Another Early Setback

Well, Chris is worrying about the writing and our disagreements about what the publicity image is of.  A more pressing issue for me is that having worked on this image this morning (when I'm meant to be working on something else) is that I appear to have forgotten how to draw.

Anyway, here it is, fifth attempt.


Our first disagreement over the project

This morning Alex and I have a telephone conversation about the publicity image for the project. Alex suggested one thing, I suggested another, slightly more complex and more about the story than the project itself.

Alex, the one who is going to draw the image, suggested that his was a better idea.

I agreed with him but secretly I'm seething.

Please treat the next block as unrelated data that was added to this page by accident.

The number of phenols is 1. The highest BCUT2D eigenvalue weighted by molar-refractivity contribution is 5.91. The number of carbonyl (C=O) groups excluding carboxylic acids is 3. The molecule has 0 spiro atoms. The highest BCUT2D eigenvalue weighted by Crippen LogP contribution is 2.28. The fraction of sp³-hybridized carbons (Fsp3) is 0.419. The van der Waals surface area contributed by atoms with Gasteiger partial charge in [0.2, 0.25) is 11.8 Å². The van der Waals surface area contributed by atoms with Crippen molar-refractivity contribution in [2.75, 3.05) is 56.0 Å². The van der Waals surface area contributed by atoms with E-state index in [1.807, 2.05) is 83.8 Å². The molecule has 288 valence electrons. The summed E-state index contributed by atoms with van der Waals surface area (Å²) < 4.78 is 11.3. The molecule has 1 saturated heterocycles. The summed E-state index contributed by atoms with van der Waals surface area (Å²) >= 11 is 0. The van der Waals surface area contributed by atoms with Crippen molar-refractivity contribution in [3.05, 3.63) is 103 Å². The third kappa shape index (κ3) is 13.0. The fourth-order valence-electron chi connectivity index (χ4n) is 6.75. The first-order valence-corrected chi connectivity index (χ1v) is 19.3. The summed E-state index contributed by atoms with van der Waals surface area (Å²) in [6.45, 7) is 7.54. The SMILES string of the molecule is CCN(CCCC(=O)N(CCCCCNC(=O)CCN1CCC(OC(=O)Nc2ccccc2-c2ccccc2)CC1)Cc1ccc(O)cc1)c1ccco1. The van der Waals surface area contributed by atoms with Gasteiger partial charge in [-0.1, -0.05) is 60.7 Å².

Friday, 18 July 2008

Getting Started

Chris: I'm getting concerned about the story. I'm also concerned about how much we can achieve in the allotted time. The more research I do into how to put together a graphic novel the more naive I feel.

I'm not sure how much of these concerns I should share with Alex as he's got enough on his plate with all of the drawing and whatnot and I think that I'm the one that's supposed to be in charge and therefore understand what to do...